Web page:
In the early stage of anorexia, these effects could be attributed to low intake of single nutrients, in particular protein and certain vitamins [25]. This selective malnutrition is also directly correlated with the onset of sarcopenia [26]. This could explain why in most cases anorexia is associated with poor endurance, slow gait speed and decreased mobility [27]. However, the most important evidence from the current literature is that anorexia is an independent and strong predictor of morbidity and mortality among patients in various clinical settings [28].

4. Correlation among Anorexia, Sarcopenia and Frailty Syndrome

Frailty is a geriatric syndrome characterized by a reduction of the physiological functional reserve and a decreased homeostatic capacity leading to greater vulnerability to adverse health outcomes and increased risk of death (Figure 2) [29].

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Figure 2. The interaction among anorexia of aging, sarcopenia and frailty.

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Figure 2. The interaction among anorexia of aging, sarcopenia and frailty.
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Fried et al. [29] characterized the clinical phenotype of frailty and suggested an “operational definition” based on the identification of five parameters: (1) low handgrip (<5.85 kg in males; <3.37 kg in females); (2) self-reported fatigue (at least 3 times a week); (3) unintended weight loss (≥4.5 kg in the last year); (4) reduction of physical activity (as assessed by the PASE-Physical Activity Scale for Elderly); and (5) slow walking velocity (≥7 s to walk a 4.57 m course). According to the Fried’s criteria, older persons are defined frail if they meet at least three parameters.

The decrease in food intake associated with anorexia leads to a reduction in exercise capacity and declines in muscle mass and strength [25], and is therefore involved in the development of the frailty syndrome. Furthermore, as suggested by Fried et al. [29], sarcopenia plays an important etiologic role in frailty, being also a key player of its latent phase and explaining many aspects of the frailty status itself.

In a recent study, members of our group evaluated the relationship between anorexia and sarcopenia in 354 community-dwelling persons aged 80 years [26]. A direct association was found between them: 34 (46.6%) subjects were affected by sarcopenia among those with anorexia, compared to 69 subjects (24.6%) without anorexia. The correlation was independent of overt malnutrition and remained significant after adjusting for potential confounders such as age, sex, functional and cognitive impairment, level of physical activity, comorbidity, depression, anticholinergic drug use and tumor necrosis factor-α (TNF-α) plasma levels. These results are consistent with the shared etiopathogenetic mechanisms mentioned above.

Recent studies have suggested that supplementation with essential amino acids promotes muscle growth by improving muscle insulin sensitivity through increasing insulin-like growth factor (IGF)-signaling and down-regulating pro-inflammatory cytokines, such as TNF-α [30,31]. In particular, leucine, which is abundant in whey, is a secretagogue of insulin and a powerful activator of the mammalian target of rapamycin (mTOR), the master regulator of protein synthesis [31].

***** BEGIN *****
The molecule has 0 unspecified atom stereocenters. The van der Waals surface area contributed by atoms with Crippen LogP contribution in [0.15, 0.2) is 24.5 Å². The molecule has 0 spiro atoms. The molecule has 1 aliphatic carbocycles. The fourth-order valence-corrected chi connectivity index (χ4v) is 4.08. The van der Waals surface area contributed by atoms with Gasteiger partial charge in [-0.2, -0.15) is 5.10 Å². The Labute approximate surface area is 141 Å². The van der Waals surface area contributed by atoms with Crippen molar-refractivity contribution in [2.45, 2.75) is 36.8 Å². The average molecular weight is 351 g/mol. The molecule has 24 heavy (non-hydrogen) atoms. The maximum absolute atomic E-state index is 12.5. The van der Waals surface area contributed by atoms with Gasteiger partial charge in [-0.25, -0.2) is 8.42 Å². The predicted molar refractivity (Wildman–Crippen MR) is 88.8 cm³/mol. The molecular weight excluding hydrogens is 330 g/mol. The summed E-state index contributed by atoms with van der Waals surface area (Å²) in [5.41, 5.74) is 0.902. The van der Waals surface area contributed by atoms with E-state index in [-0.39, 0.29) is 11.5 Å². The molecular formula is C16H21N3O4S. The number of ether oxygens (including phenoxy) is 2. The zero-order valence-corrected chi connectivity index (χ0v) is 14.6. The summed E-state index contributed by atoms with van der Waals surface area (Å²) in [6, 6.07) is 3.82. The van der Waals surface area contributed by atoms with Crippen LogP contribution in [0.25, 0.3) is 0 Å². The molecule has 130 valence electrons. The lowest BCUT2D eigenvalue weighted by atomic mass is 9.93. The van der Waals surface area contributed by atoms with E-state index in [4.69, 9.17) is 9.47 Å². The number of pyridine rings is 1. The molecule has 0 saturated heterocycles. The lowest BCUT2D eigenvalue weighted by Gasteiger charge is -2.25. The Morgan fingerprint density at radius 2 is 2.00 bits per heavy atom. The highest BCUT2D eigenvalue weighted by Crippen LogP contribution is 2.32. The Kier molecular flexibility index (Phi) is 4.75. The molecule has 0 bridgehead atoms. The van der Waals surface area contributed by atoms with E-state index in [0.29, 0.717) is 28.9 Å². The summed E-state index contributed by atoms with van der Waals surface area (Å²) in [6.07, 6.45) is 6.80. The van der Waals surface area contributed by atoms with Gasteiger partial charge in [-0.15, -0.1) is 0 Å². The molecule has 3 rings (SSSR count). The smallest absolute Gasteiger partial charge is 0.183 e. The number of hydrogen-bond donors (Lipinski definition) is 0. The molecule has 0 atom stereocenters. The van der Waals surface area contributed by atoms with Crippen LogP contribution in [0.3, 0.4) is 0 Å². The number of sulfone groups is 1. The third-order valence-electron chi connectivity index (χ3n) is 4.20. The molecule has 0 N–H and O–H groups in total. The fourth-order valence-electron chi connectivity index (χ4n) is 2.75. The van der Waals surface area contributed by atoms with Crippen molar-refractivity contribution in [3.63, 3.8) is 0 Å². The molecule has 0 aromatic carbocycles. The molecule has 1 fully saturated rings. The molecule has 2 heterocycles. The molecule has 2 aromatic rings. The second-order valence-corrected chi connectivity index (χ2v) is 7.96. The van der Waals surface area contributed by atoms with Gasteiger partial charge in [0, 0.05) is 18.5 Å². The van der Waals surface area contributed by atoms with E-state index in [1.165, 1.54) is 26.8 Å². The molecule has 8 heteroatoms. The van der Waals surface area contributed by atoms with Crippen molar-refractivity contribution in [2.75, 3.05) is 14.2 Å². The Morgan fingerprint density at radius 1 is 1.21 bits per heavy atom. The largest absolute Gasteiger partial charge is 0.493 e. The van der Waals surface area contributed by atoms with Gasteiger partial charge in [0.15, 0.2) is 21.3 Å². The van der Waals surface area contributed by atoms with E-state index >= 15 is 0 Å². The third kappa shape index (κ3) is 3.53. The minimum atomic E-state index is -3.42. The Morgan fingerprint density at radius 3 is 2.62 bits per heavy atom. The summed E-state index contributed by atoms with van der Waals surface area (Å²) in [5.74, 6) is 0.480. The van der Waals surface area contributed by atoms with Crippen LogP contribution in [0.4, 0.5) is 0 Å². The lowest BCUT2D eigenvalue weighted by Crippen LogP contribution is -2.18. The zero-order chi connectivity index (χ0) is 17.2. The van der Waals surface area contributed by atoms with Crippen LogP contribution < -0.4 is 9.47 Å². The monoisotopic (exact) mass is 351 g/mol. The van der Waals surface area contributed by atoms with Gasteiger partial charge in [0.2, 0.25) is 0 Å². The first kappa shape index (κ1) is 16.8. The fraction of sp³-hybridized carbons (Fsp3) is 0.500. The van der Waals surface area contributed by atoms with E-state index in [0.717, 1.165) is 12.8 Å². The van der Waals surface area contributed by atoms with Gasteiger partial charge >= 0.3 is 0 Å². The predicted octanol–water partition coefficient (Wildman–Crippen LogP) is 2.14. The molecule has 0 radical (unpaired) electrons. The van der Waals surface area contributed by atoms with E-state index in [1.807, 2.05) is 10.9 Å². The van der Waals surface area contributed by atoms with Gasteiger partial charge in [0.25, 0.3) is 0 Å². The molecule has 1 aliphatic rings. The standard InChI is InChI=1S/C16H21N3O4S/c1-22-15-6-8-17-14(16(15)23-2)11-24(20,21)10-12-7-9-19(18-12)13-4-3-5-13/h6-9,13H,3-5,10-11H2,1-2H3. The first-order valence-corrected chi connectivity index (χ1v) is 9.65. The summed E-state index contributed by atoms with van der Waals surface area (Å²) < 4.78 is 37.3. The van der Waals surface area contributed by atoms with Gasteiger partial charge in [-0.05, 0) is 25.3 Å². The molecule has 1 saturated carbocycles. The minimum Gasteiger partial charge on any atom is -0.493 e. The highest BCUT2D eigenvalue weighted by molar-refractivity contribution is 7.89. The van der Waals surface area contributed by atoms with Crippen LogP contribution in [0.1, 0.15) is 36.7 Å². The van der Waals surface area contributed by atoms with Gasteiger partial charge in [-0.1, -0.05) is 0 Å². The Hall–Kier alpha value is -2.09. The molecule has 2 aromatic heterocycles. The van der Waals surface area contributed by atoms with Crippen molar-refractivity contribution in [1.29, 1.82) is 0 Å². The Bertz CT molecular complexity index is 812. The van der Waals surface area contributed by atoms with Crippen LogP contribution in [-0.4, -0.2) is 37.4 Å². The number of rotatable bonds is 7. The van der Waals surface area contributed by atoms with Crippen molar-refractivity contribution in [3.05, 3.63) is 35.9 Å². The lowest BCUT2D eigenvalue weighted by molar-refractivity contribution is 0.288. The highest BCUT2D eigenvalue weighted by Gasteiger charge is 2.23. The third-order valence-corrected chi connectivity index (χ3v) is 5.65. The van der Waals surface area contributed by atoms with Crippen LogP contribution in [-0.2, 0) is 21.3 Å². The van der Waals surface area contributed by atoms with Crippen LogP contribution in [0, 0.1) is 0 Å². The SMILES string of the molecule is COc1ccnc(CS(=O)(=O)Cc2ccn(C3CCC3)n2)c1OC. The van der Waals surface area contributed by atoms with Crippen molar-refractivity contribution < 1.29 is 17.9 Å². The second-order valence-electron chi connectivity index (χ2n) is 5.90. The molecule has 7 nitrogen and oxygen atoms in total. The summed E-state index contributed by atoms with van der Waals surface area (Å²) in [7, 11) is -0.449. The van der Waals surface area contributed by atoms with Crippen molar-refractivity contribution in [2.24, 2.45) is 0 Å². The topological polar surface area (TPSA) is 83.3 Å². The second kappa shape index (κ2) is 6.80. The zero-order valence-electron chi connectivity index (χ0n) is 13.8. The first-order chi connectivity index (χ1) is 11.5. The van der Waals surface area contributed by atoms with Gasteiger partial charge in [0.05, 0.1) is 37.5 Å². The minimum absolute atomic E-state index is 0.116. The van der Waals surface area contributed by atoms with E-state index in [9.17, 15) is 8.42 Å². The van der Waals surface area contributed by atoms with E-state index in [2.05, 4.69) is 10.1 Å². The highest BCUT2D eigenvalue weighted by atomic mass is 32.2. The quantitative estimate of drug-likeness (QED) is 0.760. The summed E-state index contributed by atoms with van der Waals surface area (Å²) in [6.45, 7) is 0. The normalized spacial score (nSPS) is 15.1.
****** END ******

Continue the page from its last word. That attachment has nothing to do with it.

The current recommended dietary allowance (RDA) for protein is 0.8 g/kg/day. However, older people do not usually ingest this amount. It is reported that 32%–41% of women and 22%–38% of men aged ≥50 years consume less than the RDA for protein [32]. Furthermore, older adults show a decreased anabolic response to protein meals, implying that the current RDA may not protect elderly individuals from developing sarcopenia. In this perspective, many authors suggest that older people should increase their protein intake to 1.0–1.3 g/kg/day [33] and that this amount of protein should be consumed according to a spread pattern during the day in order to ensure an optimal muscular anabolic response [34].

In animal models, vitamin D deficiency and high parathyroid hormone (PTH) levels have been linked with higher muscleprotein breakdown [35]. Scott et al. [36] have demonstrated that serum levels of vitamin D are powerful, independent predictors of changes in muscle mass and strength over 2.6 years of follow-up. Further, vitamin D supplementation (800 IU daily) increases the number and cross-sectional area of type II fibers (which are typically lost in sarcopenic subjects) and that is associated with positive outcomes, including reduction of the risk of falls and fractures and improvements in muscle mass and strength [37].

Given these data, it is not surprising that physical function declines in the presence of anorexia, especially among those also experiencing weight loss. In this regard, we recently evaluated the relationship between anorexia and measures of physical performance, muscle strength and functional status in older community-dwellers [38]. All of the physical performance, muscle strength and functional measures showed significant associations with the presence of anorexia. These associations remained significant after adjustment for potential confounders. Besides, anorexia was associated with a higher risk of developing disability during two years of follow-up. These findings have been confirmed analyzing the impact of anorexia on one-year survival among 1904 participants enrolled in the ULISSE study, a project designed to evaluate the quality of care for older people living in an Italian nursing home [21].

5. Conclusions

Anorexia of aging represents one of the major challenges for geriatric medicine given its impact on quality of life, morbidity and mortality. Evidence indicates that decreased food intake is a robust predictor of mortality in frail elders. Anorexia should therefore be considered as a marker of profound perturbations of energy metabolism, prompting immediate clinical countermeasures. However, a more precise understanding of the mechanisms responsible for the age-associated alterations of energy metabolism is necessary to effectively treat/prevent anorexia of aging.

One of the most important goals in the management of older people is to optimize their nutritional status. To achieve this objective, the first step is to identify subjects at risk of anorexia by using second- and third-generation geriatric assessment tools. Care plans should also be implemented to ensure an adequate amount (and quality) of food to limit weight loss due to anorexia of aging. Multi-stimulus interventions may be required, including texture, flavor enhancement and feeding assistance. Finally, it is important to identify and eliminate all potentially reversible factors that promote anorexia during aging [21].

Conflicts of interest

The authors declare no conflict of interest.